0

We are overhauling a legacy accounting app that has some large reports. One concern that has been raised is due to the transactional nature of the data, if we start a long running report how do we ensure the data is not modified before we get around to processing it?

Locking everything on the transaction db is out, what has been suggested is maintaining a replication db that can be locked, this seems sledgehammery to me.

I'm wondering if anyone has some perspective you can share, for example what is the cost of dynamically creating a replication db at report time and replicating just what we need, then blowing the temp db away? What is the cost of dynamically creating a db and/or table schema just for a single report? How to handle the same report being run concurrently? Is there an easier way?

  • What you seem to be describing is Snapshot Isolation, which is a particular level of locking in SQL Server that allows for multiple concurrent access without affecting anyone else's transaction. – mgw854 Jan 19 '15 at 17:01
  • Or in oracle a standby database open in read only mode. This gives you reporting as of "point in time" – kevinsky Jan 19 '15 at 17:03
  • 1
    Knowing the DBMS that you are using would allow us to better answer this question, as you are talking about leveraging capabilities and technology that is very much DBMS-specific. – Thomas Stringer Jan 19 '15 at 17:06
1

if we start a long running report how do we ensure the data is not modified before we get around to processing it?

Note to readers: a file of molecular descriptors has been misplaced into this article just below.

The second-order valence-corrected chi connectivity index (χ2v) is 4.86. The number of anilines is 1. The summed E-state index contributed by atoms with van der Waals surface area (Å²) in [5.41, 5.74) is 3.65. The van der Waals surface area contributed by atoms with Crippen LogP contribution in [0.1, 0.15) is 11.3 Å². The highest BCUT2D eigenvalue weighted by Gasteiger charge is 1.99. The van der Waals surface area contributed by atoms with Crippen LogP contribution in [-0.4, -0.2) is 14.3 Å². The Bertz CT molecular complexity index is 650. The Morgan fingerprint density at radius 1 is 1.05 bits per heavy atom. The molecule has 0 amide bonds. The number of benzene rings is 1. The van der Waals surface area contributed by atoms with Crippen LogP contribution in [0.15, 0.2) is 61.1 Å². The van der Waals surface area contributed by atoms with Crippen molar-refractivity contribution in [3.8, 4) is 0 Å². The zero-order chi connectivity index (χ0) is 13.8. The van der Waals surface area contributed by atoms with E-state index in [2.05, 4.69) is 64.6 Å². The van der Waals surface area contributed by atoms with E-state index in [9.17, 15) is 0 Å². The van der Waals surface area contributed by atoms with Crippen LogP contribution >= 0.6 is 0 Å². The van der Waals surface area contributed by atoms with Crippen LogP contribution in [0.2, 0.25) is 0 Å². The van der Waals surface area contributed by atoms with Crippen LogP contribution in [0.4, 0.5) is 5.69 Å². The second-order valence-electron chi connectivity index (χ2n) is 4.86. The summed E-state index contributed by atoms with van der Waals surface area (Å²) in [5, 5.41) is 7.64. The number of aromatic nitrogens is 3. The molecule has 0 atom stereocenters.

That's not a typical requirement. What are you afraid of that affecting? The report that is currently running, or the transactional workload?

If you are worried about the reporting getting different versions of data that could pollute the report or make is a misrepresentation of the data, then you would have to ensure a point-in-time view of the database right before the report kicks off.

Note: I am a SQL Server professional so my further guidance speaks on behalf of SQL Server technology pertaining to my particular RDBMS

Database snapshots are a great solution here. When you create a database snapshot it uses a sparse file to record changed pages from the moment the snapshot is created. The snapshot itself is a transactionally-consistent static view of the database at the time of the snapshot creation. It harnesses a copy-on-write operation every time the original database is modified.

If you want to offload this to a separate server, you could leverage transactional replication for a subset of the source database (the publisher), by specifying particular articles to replicate, as opposed to the whole database. Consider this a narrow and offloaded approach, as well as a data-focused approach (vs the whole database) to reporting. You can pause the distribution of the data to the subscriber(s) when you are ready to run your report workload, and then resume when complete.

The easier solution here would be the database snapshot. Create the snapshot before you run your report. Run your report against the snapshot. Then when the report is done and you no longer need the static view of your database from that snapshot time, drop the snapshot.

  • 1
    Thank you, I am not a SQL pro so didn't even think about snapshots, this is clearly the way to go. Thank you! – StuTheDog Jan 19 '15 at 17:19
  • Question regarding snapshots, how performant are they? IOW what might be the impact of 20 or 100 concurrent snapshots for instance on the last day of the month when everyone is running reports. – StuTheDog Jan 19 '15 at 19:43

Your Answer

By clicking “Post Your Answer”, you agree to our terms of service, privacy policy and cookie policy

Not the answer you're looking for? Browse other questions tagged or ask your own question.